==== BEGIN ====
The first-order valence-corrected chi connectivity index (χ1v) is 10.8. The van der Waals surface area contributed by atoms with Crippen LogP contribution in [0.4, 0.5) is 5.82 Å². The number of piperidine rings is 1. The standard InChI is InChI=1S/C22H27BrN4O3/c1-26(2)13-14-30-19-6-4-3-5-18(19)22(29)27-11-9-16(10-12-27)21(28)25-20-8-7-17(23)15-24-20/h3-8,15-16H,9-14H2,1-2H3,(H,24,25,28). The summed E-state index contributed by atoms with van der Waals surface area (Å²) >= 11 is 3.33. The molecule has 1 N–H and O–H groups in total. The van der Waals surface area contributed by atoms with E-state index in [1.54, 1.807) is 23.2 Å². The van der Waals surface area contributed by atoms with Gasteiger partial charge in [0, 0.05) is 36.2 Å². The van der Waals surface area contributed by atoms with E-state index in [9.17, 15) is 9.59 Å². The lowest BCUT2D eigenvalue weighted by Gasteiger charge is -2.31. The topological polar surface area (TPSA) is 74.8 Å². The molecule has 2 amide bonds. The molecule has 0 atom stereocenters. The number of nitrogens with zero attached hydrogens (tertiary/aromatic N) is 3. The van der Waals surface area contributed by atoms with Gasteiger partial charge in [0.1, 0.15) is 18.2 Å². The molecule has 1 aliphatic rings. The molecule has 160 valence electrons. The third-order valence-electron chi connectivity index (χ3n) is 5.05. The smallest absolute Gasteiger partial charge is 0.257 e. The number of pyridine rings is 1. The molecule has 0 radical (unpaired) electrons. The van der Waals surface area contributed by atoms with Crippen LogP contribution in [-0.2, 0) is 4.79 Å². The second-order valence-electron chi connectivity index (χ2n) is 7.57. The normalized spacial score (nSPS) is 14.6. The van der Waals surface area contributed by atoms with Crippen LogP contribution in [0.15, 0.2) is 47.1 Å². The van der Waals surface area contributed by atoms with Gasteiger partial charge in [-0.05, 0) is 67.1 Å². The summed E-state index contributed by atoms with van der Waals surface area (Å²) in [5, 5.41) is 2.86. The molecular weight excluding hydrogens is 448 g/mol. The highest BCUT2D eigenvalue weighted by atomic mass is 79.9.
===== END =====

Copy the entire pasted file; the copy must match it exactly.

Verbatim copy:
The first-order valence-corrected chi connectivity index (χ1v) is 10.8. The van der Waals surface area contributed by atoms with Crippen LogP contribution in [0.4, 0.5) is 5.82 Å². The number of piperidine rings is 1. The standard InChI is InChI=1S/C22H27BrN4O3/c1-26(2)13-14-30-19-6-4-3-5-18(19)22(29)27-11-9-16(10-12-27)21(28)25-20-8-7-17(23)15-24-20/h3-8,15-16H,9-14H2,1-2H3,(H,24,25,28). The summed E-state index contributed by atoms with van der Waals surface area (Å²) >= 11 is 3.33. The molecule has 1 N–H and O–H groups in total. The van der Waals surface area contributed by atoms with E-state index in [1.54, 1.807) is 23.2 Å². The van der Waals surface area contributed by atoms with Gasteiger partial charge in [0, 0.05) is 36.2 Å². The van der Waals surface area contributed by atoms with E-state index in [9.17, 15) is 9.59 Å². The lowest BCUT2D eigenvalue weighted by Gasteiger charge is -2.31. The topological polar surface area (TPSA) is 74.8 Å². The molecule has 2 amide bonds. The molecule has 0 atom stereocenters. The number of nitrogens with zero attached hydrogens (tertiary/aromatic N) is 3. The van der Waals surface area contributed by atoms with Gasteiger partial charge in [0.1, 0.15) is 18.2 Å². The molecule has 1 aliphatic rings. The molecule has 160 valence electrons. The third-order valence-electron chi connectivity index (χ3n) is 5.05. The smallest absolute Gasteiger partial charge is 0.257 e. The number of pyridine rings is 1. The molecule has 0 radical (unpaired) electrons. The van der Waals surface area contributed by atoms with Crippen LogP contribution in [-0.2, 0) is 4.79 Å². The second-order valence-electron chi connectivity index (χ2n) is 7.57. The normalized spacial score (nSPS) is 14.6. The van der Waals surface area contributed by atoms with Crippen LogP contribution in [0.15, 0.2) is 47.1 Å². The van der Waals surface area contributed by atoms with Gasteiger partial charge in [-0.05, 0) is 67.1 Å². The summed E-state index contributed by atoms with van der Waals surface area (Å²) in [5, 5.41) is 2.86. The molecular weight excluding hydrogens is 448 g/mol. The highest BCUT2D eigenvalue weighted by atomic mass is 79.9.